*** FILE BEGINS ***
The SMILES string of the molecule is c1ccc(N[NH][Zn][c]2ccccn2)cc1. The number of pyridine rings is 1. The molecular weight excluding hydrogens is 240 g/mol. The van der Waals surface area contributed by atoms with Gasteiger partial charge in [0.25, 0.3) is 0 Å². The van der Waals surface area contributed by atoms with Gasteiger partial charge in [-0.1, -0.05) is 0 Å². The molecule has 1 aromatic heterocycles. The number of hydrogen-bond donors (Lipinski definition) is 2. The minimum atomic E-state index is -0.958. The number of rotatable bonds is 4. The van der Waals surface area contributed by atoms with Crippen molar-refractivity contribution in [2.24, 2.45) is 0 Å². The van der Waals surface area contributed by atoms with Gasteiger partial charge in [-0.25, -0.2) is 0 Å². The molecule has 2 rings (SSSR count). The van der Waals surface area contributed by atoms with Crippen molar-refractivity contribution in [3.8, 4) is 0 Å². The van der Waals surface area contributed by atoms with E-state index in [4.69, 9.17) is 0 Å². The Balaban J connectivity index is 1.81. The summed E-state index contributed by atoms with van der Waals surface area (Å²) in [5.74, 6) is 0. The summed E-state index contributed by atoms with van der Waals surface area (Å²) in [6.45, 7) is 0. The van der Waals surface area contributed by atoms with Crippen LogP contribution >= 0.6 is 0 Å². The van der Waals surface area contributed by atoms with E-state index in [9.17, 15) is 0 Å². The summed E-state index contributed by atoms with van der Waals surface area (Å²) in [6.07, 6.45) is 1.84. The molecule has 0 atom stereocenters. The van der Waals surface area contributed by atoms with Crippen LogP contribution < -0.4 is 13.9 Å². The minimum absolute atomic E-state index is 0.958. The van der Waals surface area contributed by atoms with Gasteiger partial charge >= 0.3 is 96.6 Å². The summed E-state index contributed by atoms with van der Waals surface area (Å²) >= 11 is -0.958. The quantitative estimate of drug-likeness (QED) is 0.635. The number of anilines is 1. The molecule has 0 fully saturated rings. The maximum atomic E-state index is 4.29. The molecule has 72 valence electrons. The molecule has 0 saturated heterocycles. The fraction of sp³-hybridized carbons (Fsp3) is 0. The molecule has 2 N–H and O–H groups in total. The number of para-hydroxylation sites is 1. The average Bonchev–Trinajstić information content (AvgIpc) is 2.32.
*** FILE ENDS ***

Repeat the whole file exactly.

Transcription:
The SMILES string of the molecule is c1ccc(N[NH][Zn][c]2ccccn2)cc1. The number of pyridine rings is 1. The molecular weight excluding hydrogens is 240 g/mol. The van der Waals surface area contributed by atoms with Gasteiger partial charge in [0.25, 0.3) is 0 Å². The van der Waals surface area contributed by atoms with Gasteiger partial charge in [-0.1, -0.05) is 0 Å². The molecule has 1 aromatic heterocycles. The number of hydrogen-bond donors (Lipinski definition) is 2. The minimum atomic E-state index is -0.958. The number of rotatable bonds is 4. The van der Waals surface area contributed by atoms with Crippen molar-refractivity contribution in [2.24, 2.45) is 0 Å². The van der Waals surface area contributed by atoms with Gasteiger partial charge in [-0.25, -0.2) is 0 Å². The molecule has 2 rings (SSSR count). The van der Waals surface area contributed by atoms with Crippen molar-refractivity contribution in [3.8, 4) is 0 Å². The van der Waals surface area contributed by atoms with E-state index in [4.69, 9.17) is 0 Å². The Balaban J connectivity index is 1.81. The summed E-state index contributed by atoms with van der Waals surface area (Å²) in [5.74, 6) is 0. The summed E-state index contributed by atoms with van der Waals surface area (Å²) in [6.45, 7) is 0. The van der Waals surface area contributed by atoms with Crippen LogP contribution >= 0.6 is 0 Å². The van der Waals surface area contributed by atoms with E-state index in [9.17, 15) is 0 Å². The summed E-state index contributed by atoms with van der Waals surface area (Å²) in [6.07, 6.45) is 1.84. The molecule has 0 atom stereocenters. The van der Waals surface area contributed by atoms with Crippen LogP contribution < -0.4 is 13.9 Å². The minimum absolute atomic E-state index is 0.958. The van der Waals surface area contributed by atoms with Gasteiger partial charge >= 0.3 is 96.6 Å². The summed E-state index contributed by atoms with van der Waals surface area (Å²) >= 11 is -0.958. The quantitative estimate of drug-likeness (QED) is 0.635. The number of anilines is 1. The molecule has 0 fully saturated rings. The maximum atomic E-state index is 4.29. The molecule has 72 valence electrons. The molecule has 0 saturated heterocycles. The fraction of sp³-hybridized carbons (Fsp3) is 0. The molecule has 2 N–H and O–H groups in total. The number of para-hydroxylation sites is 1. The average Bonchev–Trinajstić information content (AvgIpc) is 2.32.